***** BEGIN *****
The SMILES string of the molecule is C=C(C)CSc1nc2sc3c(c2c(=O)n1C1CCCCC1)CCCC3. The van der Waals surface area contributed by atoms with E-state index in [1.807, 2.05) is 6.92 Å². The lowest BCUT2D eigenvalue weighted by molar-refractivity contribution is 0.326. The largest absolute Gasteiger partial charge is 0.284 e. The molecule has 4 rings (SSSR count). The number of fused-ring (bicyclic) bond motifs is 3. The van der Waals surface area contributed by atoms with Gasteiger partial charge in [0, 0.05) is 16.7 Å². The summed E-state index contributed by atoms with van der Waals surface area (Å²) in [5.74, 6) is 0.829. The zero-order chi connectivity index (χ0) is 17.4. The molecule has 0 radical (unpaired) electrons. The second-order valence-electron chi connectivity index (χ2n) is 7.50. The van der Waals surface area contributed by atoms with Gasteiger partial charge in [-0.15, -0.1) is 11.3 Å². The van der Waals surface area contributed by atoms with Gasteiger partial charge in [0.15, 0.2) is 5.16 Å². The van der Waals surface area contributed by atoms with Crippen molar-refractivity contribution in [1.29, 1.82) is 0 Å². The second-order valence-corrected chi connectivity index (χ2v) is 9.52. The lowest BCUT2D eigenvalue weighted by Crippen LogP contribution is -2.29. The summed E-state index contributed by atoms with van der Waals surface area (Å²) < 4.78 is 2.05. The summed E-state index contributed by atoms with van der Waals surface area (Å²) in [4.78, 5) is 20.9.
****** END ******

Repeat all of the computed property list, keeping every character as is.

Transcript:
The SMILES string of the molecule is C=C(C)CSc1nc2sc3c(c2c(=O)n1C1CCCCC1)CCCC3. The van der Waals surface area contributed by atoms with E-state index in [1.807, 2.05) is 6.92 Å². The lowest BCUT2D eigenvalue weighted by molar-refractivity contribution is 0.326. The largest absolute Gasteiger partial charge is 0.284 e. The molecule has 4 rings (SSSR count). The number of fused-ring (bicyclic) bond motifs is 3. The van der Waals surface area contributed by atoms with Gasteiger partial charge in [0, 0.05) is 16.7 Å². The summed E-state index contributed by atoms with van der Waals surface area (Å²) in [5.74, 6) is 0.829. The zero-order chi connectivity index (χ0) is 17.4. The molecule has 0 radical (unpaired) electrons. The second-order valence-electron chi connectivity index (χ2n) is 7.50. The van der Waals surface area contributed by atoms with Gasteiger partial charge in [-0.15, -0.1) is 11.3 Å². The van der Waals surface area contributed by atoms with Gasteiger partial charge in [0.15, 0.2) is 5.16 Å². The van der Waals surface area contributed by atoms with Crippen molar-refractivity contribution in [1.29, 1.82) is 0 Å². The second-order valence-corrected chi connectivity index (χ2v) is 9.52. The lowest BCUT2D eigenvalue weighted by Crippen LogP contribution is -2.29. The summed E-state index contributed by atoms with van der Waals surface area (Å²) < 4.78 is 2.05. The summed E-state index contributed by atoms with van der Waals surface area (Å²) in [4.78, 5) is 20.9.